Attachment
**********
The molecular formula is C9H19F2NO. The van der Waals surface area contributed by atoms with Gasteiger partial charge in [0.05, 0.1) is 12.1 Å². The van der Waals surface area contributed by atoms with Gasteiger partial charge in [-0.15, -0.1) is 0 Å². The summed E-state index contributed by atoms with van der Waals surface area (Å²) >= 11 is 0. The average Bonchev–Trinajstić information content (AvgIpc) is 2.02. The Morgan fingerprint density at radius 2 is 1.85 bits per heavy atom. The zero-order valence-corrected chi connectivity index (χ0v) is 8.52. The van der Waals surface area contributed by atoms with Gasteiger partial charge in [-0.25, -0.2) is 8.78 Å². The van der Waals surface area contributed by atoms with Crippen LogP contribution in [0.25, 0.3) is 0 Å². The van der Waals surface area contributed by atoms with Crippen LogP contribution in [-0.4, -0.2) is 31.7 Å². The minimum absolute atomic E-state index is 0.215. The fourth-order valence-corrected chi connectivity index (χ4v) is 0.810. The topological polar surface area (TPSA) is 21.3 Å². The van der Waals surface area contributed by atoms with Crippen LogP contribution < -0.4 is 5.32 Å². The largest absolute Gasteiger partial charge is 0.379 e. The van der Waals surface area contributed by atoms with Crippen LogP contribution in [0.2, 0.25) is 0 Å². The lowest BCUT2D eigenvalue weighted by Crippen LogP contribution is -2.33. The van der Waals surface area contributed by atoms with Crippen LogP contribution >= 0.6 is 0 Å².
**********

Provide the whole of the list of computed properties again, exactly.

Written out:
The molecular formula is C9H19F2NO. The van der Waals surface area contributed by atoms with Gasteiger partial charge in [0.05, 0.1) is 12.1 Å². The van der Waals surface area contributed by atoms with Gasteiger partial charge in [-0.15, -0.1) is 0 Å². The summed E-state index contributed by atoms with van der Waals surface area (Å²) >= 11 is 0. The average Bonchev–Trinajstić information content (AvgIpc) is 2.02. The Morgan fingerprint density at radius 2 is 1.85 bits per heavy atom. The zero-order valence-corrected chi connectivity index (χ0v) is 8.52. The van der Waals surface area contributed by atoms with Gasteiger partial charge in [-0.25, -0.2) is 8.78 Å². The van der Waals surface area contributed by atoms with Crippen LogP contribution in [0.25, 0.3) is 0 Å². The van der Waals surface area contributed by atoms with Crippen LogP contribution in [-0.4, -0.2) is 31.7 Å². The minimum absolute atomic E-state index is 0.215. The fourth-order valence-corrected chi connectivity index (χ4v) is 0.810. The topological polar surface area (TPSA) is 21.3 Å². The van der Waals surface area contributed by atoms with Crippen LogP contribution < -0.4 is 5.32 Å². The largest absolute Gasteiger partial charge is 0.379 e. The van der Waals surface area contributed by atoms with Crippen LogP contribution in [0.2, 0.25) is 0 Å². The lowest BCUT2D eigenvalue weighted by Crippen LogP contribution is -2.33. The van der Waals surface area contributed by atoms with Crippen LogP contribution >= 0.6 is 0 Å².